In honour of Professor Alan Kramer, Trinity College Dublin
With the kind support of:
The German Historical Institute; The Department of History, University College London; The German History Society; The Sussex Weidenfeld Institute Centre for German-Jewish Studies; the DAAD; The University of Sussex Research Opportunities Fund
In the past twenty years, the idea of assessing generational influences upon historical actors has become well-established in both German and Anglophone historiography. This approach can be defined as the in-depth study of how membership of a specific demographic age cohort influences a historical actor’s cultural beliefs and behaviour and how distinct collective patterns can be seen emerging within and across generational cohorts in historical periods that differ to those of other generational segments living at the same time. The theoretical basis for this kind of approach to writing history was already pioneered by the 1990s with the work of Neil Howe and William Strauss. It has much older antecedents in Karl Mannheim’s 1928 sociology work on the ‘Problem der Generationen.’ The conceptual basis for the study of generations in history is also well developed.
However, a generational methodology has rarely been applied scientifically to historians themselves. While there has been some reference to generation and its effects upon historians’ interests and writings – for example in discussions around the French Annales School which is often considered in terms of four ‘generations’ or Jay Winter and Antoine Prost’s work to divide the historiography of the First World War of the past hundred years into generational groups – there has been no broader comparative attempt to explore how generation has shaped historians of twentieth century Germany working in both the UK, Ireland and Germany itself. This matters both in terms of thematic ideas that have shaped German history debates and in terms of the rise of new methodologies. What is the connection (if any) between the major ideas that have emerged in the historiography during this period, such as the Sonderweg, to the birth cohort of the historians who espoused them? In more recent times, what is the relationship between the rise of first, comparative, entangled and transnational history, and second, global history, approaches and the historians who developed these new methodologies? How did the spread of gender history, from the late 1970s-early 1980s onwards, map onto generational divides? What is the future of generational distinctions as the large tranche of historians of modern and contemporary German History hired during the expansion of European universities in the late-1960s and 1970s retire? And what new trends are currently emerging that illustrate future generational cohort approaches among historians? This one-day conference will assess these questions.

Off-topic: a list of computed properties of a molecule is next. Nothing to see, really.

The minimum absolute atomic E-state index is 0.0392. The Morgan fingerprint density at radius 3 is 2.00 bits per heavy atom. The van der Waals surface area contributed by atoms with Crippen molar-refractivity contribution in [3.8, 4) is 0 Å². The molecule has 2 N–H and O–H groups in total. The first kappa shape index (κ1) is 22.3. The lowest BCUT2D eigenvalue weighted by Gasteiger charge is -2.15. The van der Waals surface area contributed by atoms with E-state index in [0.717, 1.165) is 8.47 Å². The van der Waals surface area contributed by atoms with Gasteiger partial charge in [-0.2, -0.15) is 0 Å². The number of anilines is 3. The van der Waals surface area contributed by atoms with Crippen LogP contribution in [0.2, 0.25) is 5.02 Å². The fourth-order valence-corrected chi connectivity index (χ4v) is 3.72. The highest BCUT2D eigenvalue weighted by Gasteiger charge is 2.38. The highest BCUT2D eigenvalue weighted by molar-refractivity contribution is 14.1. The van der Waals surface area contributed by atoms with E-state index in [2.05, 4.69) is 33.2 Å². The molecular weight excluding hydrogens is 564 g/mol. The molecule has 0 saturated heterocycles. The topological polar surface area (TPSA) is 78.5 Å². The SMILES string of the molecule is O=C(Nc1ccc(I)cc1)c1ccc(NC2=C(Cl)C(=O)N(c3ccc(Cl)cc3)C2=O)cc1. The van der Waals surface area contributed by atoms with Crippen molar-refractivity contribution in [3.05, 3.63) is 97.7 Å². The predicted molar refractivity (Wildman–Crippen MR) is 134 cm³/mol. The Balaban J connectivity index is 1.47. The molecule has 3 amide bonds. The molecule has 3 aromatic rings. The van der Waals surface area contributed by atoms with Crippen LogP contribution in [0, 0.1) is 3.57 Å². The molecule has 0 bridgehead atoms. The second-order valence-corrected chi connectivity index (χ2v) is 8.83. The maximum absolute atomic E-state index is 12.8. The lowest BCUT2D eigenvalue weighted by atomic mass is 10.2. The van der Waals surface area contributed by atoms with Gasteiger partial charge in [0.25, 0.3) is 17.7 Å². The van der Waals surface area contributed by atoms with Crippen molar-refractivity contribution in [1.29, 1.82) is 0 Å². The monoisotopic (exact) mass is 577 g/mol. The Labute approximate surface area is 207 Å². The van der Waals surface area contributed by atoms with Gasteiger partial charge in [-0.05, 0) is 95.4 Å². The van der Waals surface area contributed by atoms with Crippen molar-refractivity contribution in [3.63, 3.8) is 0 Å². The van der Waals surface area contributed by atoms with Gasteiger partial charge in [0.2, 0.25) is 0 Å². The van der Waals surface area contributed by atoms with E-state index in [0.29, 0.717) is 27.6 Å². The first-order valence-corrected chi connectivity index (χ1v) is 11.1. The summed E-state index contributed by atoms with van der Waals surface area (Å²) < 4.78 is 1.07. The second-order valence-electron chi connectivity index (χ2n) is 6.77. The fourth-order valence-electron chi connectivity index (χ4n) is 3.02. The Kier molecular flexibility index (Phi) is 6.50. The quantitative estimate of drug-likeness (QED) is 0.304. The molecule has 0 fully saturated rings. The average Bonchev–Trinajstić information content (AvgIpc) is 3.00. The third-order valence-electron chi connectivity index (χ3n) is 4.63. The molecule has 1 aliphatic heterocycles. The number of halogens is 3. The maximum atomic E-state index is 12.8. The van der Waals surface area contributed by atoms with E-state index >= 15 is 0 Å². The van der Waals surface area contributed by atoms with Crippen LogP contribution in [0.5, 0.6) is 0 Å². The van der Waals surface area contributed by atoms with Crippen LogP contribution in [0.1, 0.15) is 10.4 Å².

9.30 – 9.50: Conference Introduction
The problématique: applying a generational cohort approach to historians of modern German history.
Speakers: Claudia Siebrecht, Heather Jones, Daniel Steinbach
First session: The ‘Sonderweg’ Generation
Chair: Gerhard Wolf
Speakers: Michael Wildt, Svenja Bethke,
11.00-11.20 Coffee Break
11.20 - 12.35:
Second session: The 1968 and Post-1968 Generation
Chair: Anthony McElligott,
Speakers: Gerhard Hirschfeld, Alan Kramer, Paul Betts
12.35 – 13.45 Lunch
13.45 - 15.00:
Third session: The Rise of the Global History Generation
Chair: Mark Jones,
Speakers: Tanja Buehrer, Dirk Moses, David Motadel
15.00-15.20 Coffee break
15.20 - 16.45 Round Table ‘Generations and Agendas in German History’
Chair: Alan Kramer
Speakers: Richard Evans, Nick Stargardt, Christina von Hodenberg
With a concluding comment by Alan Kramer
Copyright (c) 2019 by H-NET, Clio-online and H-Soz-Kult, and the author, all rights reserved. This work may be copied and redistributed for non-commercial, educational purposes, if permission is granted by the author and usage right holders. For permission please contact firstname.lastname@example.org.